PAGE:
Councillors and the use of social media
Sir, Congratulations to The Oban Times for highlighting the shift in local democracy brought about by social media (‘Councillors plea for end to criticisms on social media’, The Oban Times, February 16).
Now apparently, when residents want to complain about a problem they go first to their favourite social media site to express their frustration. Previously, they would have got onto their local councillor for the area but, unfortunately, it is not possible for a councillor to monitor the social media sites of each individual resident in their ward.
With regard to the problems with refuse collection in Soroba, it seems from your report that the internet was awash with complaints before it reached the attention of local Councillor Mary-Jean Devon.
Once she was aware of the issues she took immediate action to address the problem. The lesson is that residents can criticise the council over a problem on social media, which is probably all that some people actually want to do, but if you really want something done about it you should contact your local councillor.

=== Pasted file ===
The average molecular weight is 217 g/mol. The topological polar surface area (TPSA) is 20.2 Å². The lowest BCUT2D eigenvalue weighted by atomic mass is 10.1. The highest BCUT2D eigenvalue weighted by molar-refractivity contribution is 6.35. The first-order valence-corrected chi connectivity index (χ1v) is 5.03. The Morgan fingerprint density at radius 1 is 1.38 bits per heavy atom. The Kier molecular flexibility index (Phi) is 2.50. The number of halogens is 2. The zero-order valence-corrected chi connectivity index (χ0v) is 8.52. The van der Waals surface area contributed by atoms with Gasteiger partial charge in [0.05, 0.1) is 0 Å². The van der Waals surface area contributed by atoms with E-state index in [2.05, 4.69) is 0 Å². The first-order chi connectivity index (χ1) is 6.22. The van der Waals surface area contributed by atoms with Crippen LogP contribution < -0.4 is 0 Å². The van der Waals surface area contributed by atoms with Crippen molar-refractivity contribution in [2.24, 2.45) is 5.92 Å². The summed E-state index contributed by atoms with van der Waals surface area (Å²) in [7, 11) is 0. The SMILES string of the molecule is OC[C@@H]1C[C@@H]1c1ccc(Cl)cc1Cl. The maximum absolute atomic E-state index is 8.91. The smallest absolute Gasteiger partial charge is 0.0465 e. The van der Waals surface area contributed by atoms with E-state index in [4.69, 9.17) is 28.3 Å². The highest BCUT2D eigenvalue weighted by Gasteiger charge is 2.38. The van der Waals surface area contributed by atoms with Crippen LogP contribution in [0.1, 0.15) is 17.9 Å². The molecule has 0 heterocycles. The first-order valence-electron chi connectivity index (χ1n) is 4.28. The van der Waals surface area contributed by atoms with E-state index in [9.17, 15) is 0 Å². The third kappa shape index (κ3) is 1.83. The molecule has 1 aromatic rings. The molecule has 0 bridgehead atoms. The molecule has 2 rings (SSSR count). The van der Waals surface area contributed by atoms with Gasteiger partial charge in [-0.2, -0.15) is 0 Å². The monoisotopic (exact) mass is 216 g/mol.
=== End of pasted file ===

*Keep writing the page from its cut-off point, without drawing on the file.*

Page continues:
Each councillor has an email address and some of them have a Facebook page. Sadly, social media seems to bring out the nasty side of some users and councillors have to put up with uncalled for abuse, an unfortunate by-product of being in the public arena.
Actually, the front page article the week before (February 9) concerned the same problem about bin collections in Soroba and that article describes how local Councillor Roddy McCuish had become involved on behalf of local residents. David Pollard, Salen, Isle of Mull.